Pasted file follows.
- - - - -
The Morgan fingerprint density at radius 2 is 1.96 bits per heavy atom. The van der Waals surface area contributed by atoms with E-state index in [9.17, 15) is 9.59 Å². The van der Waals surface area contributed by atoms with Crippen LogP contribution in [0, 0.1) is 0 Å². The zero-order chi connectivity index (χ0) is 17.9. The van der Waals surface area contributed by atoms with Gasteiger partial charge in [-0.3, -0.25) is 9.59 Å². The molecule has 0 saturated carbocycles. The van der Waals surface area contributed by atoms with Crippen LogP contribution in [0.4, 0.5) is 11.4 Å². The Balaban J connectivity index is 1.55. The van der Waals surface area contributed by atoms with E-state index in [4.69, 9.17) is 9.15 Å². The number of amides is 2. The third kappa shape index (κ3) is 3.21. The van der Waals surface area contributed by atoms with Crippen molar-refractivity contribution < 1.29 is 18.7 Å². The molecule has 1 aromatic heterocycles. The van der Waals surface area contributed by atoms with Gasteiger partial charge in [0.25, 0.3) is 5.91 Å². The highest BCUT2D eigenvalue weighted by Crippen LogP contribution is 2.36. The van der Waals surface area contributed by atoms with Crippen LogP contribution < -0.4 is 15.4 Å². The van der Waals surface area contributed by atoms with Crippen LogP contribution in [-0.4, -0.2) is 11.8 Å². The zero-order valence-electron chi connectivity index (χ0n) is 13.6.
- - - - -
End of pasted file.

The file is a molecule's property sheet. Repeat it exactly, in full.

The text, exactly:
The Morgan fingerprint density at radius 2 is 1.96 bits per heavy atom. The van der Waals surface area contributed by atoms with E-state index in [9.17, 15) is 9.59 Å². The van der Waals surface area contributed by atoms with Crippen LogP contribution in [0, 0.1) is 0 Å². The zero-order chi connectivity index (χ0) is 17.9. The van der Waals surface area contributed by atoms with Gasteiger partial charge in [-0.3, -0.25) is 9.59 Å². The molecule has 0 saturated carbocycles. The van der Waals surface area contributed by atoms with Crippen LogP contribution in [0.4, 0.5) is 11.4 Å². The Balaban J connectivity index is 1.55. The van der Waals surface area contributed by atoms with E-state index in [4.69, 9.17) is 9.15 Å². The number of amides is 2. The third kappa shape index (κ3) is 3.21. The van der Waals surface area contributed by atoms with Crippen molar-refractivity contribution < 1.29 is 18.7 Å². The molecule has 1 aromatic heterocycles. The van der Waals surface area contributed by atoms with Gasteiger partial charge in [0.25, 0.3) is 5.91 Å². The highest BCUT2D eigenvalue weighted by Crippen LogP contribution is 2.36. The van der Waals surface area contributed by atoms with Crippen LogP contribution < -0.4 is 15.4 Å². The van der Waals surface area contributed by atoms with Crippen LogP contribution in [-0.4, -0.2) is 11.8 Å². The zero-order valence-electron chi connectivity index (χ0n) is 13.6.